Lyndon B. Johnson Lyndon Baines Johnson (; August 27, 1908January 22, 1973), often referred to by his initials LBJ, was the 36th president of the United States The president of the United States (POTUS) is the head of state and head of government of the ...

Lyndon B. Johnson
signed the
Bilingual Education Act The Bilingual Education Act (BEA), also known as the Title VII of the Elementary and Secondary Education Amendments of 1967, was the first United States The United States of America (USA), commonly known as the United States (U.S. or US), ...
, which provided funds for educating young students who are not native English speakers. The Act had mainly been intended for Spanish-speaking children—particularly
Mexican Americans Mexican Americans ( es, mexicano-estadounidenses or ) are Americans of Mexicans, Mexican ancestry. In 2019, Mexican Americans comprised 11.3% of the US population and 61.5% of all Hispanic and Latino Americans, Latino Americans. In 2019, 71% of ...

Mexican Americans
—but it applied to all recognized linguistic minorities. Many Native American tribes seized the chance to establish their own bilingual education programs. However, qualified teachers who were fluent in Native languages were scarce, and these programs were largely unsuccessful. However, data collected in 1980 showed that 85 percent of Navajo first-graders were bilingual, compared to 62 percent of Navajo of all ages—early evidence of a resurgence of use of their traditional language among younger people. In 1984, to counteract the language's historical decline, the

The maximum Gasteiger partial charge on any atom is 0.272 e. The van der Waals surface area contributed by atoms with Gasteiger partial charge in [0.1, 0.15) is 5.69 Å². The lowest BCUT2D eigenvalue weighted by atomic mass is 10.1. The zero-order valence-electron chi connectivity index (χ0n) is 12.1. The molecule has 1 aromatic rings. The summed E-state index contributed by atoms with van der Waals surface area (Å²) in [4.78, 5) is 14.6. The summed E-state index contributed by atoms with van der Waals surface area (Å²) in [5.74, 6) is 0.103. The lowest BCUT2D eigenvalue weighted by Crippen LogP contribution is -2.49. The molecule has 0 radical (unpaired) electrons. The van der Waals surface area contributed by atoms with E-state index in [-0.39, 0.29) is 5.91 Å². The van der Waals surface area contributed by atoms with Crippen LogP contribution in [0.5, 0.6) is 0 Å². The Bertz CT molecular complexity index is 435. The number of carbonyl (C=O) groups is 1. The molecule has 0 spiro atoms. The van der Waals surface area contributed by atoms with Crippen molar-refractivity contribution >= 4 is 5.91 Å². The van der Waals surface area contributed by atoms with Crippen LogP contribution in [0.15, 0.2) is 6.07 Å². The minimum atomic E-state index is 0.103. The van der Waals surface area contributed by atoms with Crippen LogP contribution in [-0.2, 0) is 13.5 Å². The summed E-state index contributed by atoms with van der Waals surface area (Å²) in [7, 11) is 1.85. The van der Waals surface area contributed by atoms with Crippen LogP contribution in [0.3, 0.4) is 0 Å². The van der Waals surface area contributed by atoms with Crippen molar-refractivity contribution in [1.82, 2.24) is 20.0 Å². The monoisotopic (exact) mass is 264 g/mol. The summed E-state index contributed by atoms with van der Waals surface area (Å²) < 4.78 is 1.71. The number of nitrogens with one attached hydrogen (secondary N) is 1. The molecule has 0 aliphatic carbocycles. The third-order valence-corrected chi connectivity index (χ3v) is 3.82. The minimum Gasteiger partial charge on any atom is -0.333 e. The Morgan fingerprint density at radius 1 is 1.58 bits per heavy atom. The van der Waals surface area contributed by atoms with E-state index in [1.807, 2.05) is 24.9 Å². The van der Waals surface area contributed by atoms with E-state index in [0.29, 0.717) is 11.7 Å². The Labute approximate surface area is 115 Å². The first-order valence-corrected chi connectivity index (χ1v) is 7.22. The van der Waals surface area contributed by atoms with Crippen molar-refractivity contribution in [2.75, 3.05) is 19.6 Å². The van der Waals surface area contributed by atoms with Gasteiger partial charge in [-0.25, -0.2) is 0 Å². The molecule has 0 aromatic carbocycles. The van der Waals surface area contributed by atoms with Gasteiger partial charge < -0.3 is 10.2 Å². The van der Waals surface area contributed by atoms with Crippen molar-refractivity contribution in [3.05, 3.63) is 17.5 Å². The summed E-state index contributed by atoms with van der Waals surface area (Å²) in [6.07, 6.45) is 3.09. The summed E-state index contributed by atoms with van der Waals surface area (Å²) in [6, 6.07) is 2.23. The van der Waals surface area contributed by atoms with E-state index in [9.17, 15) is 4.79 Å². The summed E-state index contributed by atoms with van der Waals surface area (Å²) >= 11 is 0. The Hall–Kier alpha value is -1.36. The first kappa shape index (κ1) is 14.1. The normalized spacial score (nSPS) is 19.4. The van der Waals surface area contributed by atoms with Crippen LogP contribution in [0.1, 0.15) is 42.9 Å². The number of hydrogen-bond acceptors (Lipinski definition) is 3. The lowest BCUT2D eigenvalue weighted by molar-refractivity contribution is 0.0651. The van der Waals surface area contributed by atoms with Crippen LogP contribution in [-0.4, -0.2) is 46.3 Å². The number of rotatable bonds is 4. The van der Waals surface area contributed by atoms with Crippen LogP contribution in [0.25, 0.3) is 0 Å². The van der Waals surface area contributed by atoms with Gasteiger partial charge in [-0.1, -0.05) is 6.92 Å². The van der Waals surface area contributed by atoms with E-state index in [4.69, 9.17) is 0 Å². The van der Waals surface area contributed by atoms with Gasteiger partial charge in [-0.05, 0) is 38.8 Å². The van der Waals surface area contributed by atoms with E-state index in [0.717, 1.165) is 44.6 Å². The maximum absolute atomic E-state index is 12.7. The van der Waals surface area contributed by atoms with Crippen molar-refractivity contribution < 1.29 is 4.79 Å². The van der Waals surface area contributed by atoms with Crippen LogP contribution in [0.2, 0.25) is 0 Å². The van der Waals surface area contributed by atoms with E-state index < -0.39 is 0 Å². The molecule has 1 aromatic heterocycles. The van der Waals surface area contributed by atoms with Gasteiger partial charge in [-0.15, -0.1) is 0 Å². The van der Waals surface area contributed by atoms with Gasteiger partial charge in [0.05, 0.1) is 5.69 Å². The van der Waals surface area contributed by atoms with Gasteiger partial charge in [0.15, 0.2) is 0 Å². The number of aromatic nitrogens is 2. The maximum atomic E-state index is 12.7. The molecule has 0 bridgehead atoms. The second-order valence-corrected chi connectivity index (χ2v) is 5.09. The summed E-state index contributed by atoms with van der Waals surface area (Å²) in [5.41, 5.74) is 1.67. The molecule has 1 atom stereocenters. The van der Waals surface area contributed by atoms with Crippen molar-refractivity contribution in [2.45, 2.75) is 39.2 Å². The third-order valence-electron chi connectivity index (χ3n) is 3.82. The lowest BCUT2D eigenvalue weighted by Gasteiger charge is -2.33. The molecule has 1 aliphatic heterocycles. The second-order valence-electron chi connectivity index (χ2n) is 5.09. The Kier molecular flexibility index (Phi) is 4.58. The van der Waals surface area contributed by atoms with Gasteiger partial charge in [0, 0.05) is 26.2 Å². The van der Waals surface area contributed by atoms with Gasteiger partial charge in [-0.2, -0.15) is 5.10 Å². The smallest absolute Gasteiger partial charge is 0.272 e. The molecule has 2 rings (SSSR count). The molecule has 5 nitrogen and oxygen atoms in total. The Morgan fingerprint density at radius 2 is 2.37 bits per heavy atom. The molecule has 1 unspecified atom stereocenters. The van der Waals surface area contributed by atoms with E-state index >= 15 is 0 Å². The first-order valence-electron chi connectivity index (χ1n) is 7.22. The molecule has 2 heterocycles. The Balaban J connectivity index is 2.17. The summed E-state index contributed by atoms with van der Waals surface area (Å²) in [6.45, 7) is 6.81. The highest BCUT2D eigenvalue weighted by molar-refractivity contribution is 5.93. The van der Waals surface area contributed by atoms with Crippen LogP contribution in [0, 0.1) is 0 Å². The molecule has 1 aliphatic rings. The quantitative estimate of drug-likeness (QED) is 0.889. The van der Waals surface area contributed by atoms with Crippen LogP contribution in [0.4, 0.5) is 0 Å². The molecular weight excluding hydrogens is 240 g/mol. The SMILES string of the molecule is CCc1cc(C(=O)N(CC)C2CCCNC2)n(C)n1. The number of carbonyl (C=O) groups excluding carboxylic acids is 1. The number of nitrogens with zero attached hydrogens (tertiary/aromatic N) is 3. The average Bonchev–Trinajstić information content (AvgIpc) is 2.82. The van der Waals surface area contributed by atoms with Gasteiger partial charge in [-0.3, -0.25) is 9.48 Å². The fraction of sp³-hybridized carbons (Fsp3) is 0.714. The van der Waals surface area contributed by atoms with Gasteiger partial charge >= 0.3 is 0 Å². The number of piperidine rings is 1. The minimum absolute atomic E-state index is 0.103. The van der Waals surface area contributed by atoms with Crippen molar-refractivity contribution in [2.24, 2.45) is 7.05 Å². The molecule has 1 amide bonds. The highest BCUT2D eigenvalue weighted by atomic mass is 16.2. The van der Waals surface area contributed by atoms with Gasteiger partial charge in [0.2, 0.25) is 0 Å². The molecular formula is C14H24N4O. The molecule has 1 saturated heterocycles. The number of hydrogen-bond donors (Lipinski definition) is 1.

Navajo Nation Council The Navajo Nation Council ( nv, Béésh bąąh dah siʼání) is the legislative branch of the Navajo Nation government. The council meets four times per year, with additional special sessions, at the Navajo Nation Council Chamber, which is in Wind ...
decreed that the Navajo language would be available and comprehensive for students of all grade levels in schools of the
Navajo Nation The Navajo Nation ( nv, Naabeehó Bináhásdzo) is a territory covering about , occupying portions of northeastern , northwestern and a smaller portion covering southeastern , in the United States. This is the largest land area retained by a ...
. This effort was aided by the fact that, largely due to the work of Young and Morgan, Navajo is one of the best-documented Native American languages. In 1980 they published a monumental expansion of their work on the language, organized by word (first initial of vowel or consonant) in the pattern of English dictionaries, as requested by Navajo students. ''The Navajo Language: A Grammar and Colloquial Dictionary'' also included a 400-page grammar, making it invaluable for both native speakers and students of the language. Particularly in its organization of verbs, it was oriented to Navajo speakers.James Kari and Jeff Leer, "Review: ''The Navajo Language: A Grammar and Colloquial Dictionary'' by Robert W. Young; William Morgan
, ''International Journal of American Linguistics,'' Vol. 50, No. 1, Jan., 1984. Retrieved 2 October 2014
They expanded this work again in 1987, with several significant additions, and this edition continues to be used as an important text. The Native American language education movement has been met with adversity, such as by English-only campaigns in some areas in the late 1990s. However, Navajo-immersion programs have cropped up across the Navajo Nation. Statistical evidence shows that Navajo-immersion students generally do better on